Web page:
Many of the charges leveled against the individuals whose executions were announced by the Ministry of Interior were not classified as serious or terroristic crimes. For example, there were charges related to the right to expression, peaceful protest, peaceful association, signing political statements, possessing political documents and information on political detainees. Similarly, some of them have been accused of spreading Shi’ism and practicing non-traditional religious activities involving Shiites in the governorate of Jeddah, in Saudi Arabia.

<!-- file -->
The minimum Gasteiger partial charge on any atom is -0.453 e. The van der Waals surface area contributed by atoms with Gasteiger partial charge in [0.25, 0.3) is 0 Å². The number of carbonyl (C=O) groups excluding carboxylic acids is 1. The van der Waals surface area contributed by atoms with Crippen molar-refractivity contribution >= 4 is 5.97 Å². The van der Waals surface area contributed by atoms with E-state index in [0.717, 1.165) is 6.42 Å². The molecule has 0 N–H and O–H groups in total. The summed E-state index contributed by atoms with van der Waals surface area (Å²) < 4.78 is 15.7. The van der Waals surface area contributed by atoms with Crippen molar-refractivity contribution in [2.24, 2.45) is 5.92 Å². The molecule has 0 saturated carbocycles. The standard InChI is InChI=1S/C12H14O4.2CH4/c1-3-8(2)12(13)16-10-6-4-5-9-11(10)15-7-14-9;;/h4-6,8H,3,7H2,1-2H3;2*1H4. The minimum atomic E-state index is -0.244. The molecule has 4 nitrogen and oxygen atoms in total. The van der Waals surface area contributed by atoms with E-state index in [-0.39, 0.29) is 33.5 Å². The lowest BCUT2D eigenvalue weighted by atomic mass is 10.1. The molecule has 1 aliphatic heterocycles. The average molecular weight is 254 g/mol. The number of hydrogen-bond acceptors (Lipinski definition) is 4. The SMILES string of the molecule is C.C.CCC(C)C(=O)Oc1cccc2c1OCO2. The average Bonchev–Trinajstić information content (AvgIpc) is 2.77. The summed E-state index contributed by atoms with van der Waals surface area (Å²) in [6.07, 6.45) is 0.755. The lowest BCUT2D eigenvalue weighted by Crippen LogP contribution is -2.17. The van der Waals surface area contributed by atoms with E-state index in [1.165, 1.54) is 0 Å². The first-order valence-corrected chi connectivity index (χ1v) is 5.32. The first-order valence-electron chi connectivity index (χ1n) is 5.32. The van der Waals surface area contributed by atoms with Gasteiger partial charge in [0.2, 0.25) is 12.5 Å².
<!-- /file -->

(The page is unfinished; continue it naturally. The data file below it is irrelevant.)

The trials of most of the victims of today’s massacre, the details and proceedings of which the ESOHR has followed, have severely lacked the conditions for a fair trial. The trials have taken place in total secrecy and isolation from any of the victim’s relatives or in semi-secrecy, attended by only a few of the victim’s relatives – one to three at most. On the government’s part, select official media entities can attend, as well as members of executive agencies, such as the Mabahith (secret police), and members of the official human rights establishment. Meanwhile, no one from the public or members of civil society can be found at the trial.